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Hoffmann, R. A wiki for the life sciences where authorship matters. Nature Genetics (2008)

Repeated administration of vanilloid receptor TRPV1 antagonists attenuates hyperthermia elicited by TRPV1 blockade.

Capsaicin, the active ingredient in some pain-relieving creams, is an agonist of a nonselective cation channel known as the transient receptor potential vanilloid type 1 (TRPV1). The pain-relieving mechanism of capsaicin includes desensitization of the channel, suggesting that TRPV1 antagonism may be a viable pain therapy approach. In agreement with the above notion, several TRPV1 antagonists have been reported to act as antihyperalgesics. Here, we report the in vitro and in vivo characterization of a novel and selective TRPV1 antagonist, N-(4-[6-(4-trifluoromethyl-phenyl)-pyrimidin-4-yloxy]-benzothiazol-2-yl)-acetamide I (AMG 517), and compare its pharmacology with that of a closely related analog, tert-butyl-2-(6-([2-(acetylamino)-1,3-benzothiazol-4-yl]oxy)pyrimidin-4-yl)-5-(trifluoromethyl)phenylcarbamate (AMG8163). Both AMG 517 and AMG8163 potently and completely antagonized capsaicin, proton, and heat activation of TRPV1 in vitro and blocked capsaicin-induced flinch in rats in vivo. To support initial clinical investigations, AMG 517 was evaluated in a comprehensive panel of toxicology studies that included in vivo assessments in rodents, dogs, and monkeys. The toxicology studies indicated that AMG 517 was generally well tolerated; however, transient increases in body temperature (hyperthermia) were observed in all species after AMG 517 dosing. To further investigate this effect, we tested and showed that the antipyretic, acetaminophen, suppressed the hyperthermia caused by TRPV1 blockade. We also showed that repeated administration of TRPV1 antagonists attenuated the hyperthermia response, whereas the efficacy in capsaicin-induced flinch model was maintained. In conclusion, these studies suggest that the transient hyperthermia elicited by TRPV1 blockade may be manageable in the development of TRPV1 antagonists as therapeutic agents. However, the impact of TRPV1 antagonist-induced hyperthermia on their clinical utility is still unknown.[1]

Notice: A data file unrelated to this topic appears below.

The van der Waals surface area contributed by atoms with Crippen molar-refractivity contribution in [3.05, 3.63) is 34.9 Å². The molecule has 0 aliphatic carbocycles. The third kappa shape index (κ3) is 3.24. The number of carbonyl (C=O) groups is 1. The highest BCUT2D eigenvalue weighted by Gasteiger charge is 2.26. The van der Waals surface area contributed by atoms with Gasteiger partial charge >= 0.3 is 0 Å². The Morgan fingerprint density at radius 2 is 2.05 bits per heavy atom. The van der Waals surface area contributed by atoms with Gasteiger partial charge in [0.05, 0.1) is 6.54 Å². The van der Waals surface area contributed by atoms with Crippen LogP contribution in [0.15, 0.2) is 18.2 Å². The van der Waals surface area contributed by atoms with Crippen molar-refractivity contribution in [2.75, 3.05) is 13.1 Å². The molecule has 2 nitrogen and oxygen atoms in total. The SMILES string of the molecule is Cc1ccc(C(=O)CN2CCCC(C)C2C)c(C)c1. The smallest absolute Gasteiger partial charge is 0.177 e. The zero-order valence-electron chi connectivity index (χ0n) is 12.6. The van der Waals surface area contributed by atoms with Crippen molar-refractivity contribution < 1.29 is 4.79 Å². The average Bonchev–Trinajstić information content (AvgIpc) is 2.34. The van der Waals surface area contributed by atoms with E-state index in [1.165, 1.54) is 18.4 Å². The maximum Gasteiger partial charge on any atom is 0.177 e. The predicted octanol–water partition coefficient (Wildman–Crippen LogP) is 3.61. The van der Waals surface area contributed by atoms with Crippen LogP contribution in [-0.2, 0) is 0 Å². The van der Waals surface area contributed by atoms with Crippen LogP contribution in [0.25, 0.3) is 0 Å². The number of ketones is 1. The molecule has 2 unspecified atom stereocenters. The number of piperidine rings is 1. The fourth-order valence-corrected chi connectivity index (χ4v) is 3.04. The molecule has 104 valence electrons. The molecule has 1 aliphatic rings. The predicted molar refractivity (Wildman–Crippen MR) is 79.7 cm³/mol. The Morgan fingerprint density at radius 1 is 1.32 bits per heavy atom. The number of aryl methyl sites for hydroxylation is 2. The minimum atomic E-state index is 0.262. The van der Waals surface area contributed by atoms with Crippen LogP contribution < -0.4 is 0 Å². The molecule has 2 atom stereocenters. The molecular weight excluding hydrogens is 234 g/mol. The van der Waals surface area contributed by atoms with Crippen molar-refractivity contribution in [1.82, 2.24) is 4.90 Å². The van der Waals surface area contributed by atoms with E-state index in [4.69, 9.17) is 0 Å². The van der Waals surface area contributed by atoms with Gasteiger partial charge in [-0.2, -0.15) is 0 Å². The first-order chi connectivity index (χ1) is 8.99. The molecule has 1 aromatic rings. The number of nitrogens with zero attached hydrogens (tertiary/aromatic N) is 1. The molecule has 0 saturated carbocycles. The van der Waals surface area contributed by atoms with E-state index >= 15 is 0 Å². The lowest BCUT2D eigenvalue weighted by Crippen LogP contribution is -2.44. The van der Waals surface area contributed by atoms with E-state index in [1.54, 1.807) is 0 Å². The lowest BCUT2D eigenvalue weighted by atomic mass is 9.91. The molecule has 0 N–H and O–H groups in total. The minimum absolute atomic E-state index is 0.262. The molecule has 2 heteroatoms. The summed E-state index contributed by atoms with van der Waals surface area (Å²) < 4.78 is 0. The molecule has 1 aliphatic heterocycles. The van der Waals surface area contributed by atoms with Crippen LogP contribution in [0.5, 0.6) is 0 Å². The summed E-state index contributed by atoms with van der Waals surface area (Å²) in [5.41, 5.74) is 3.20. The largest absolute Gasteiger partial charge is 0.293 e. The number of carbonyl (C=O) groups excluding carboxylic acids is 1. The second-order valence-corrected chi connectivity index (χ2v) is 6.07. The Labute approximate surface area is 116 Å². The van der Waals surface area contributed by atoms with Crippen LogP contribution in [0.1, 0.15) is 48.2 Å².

1. Repeated administration of vanilloid receptor TRPV1 antagonists attenuates hyperthermia elicited by TRPV1 blockade. Gavva, N.R., Bannon, A.W., Hovland, D.N., Lehto, S.G., Klionsky, L., Surapaneni, S., Immke, D.C., Henley, C., Arik, L., Bak, A., Davis, J., Ernst, N., Hever, G., Kuang, R., Shi, L., Tamir, R., Wang, J., Wang, W., Zajic, G., Zhu, D., Norman, M.H., Louis, J.C., Magal, E., Treanor, J.J. J. Pharmacol. Exp. Ther. (2007) [Pubmed]
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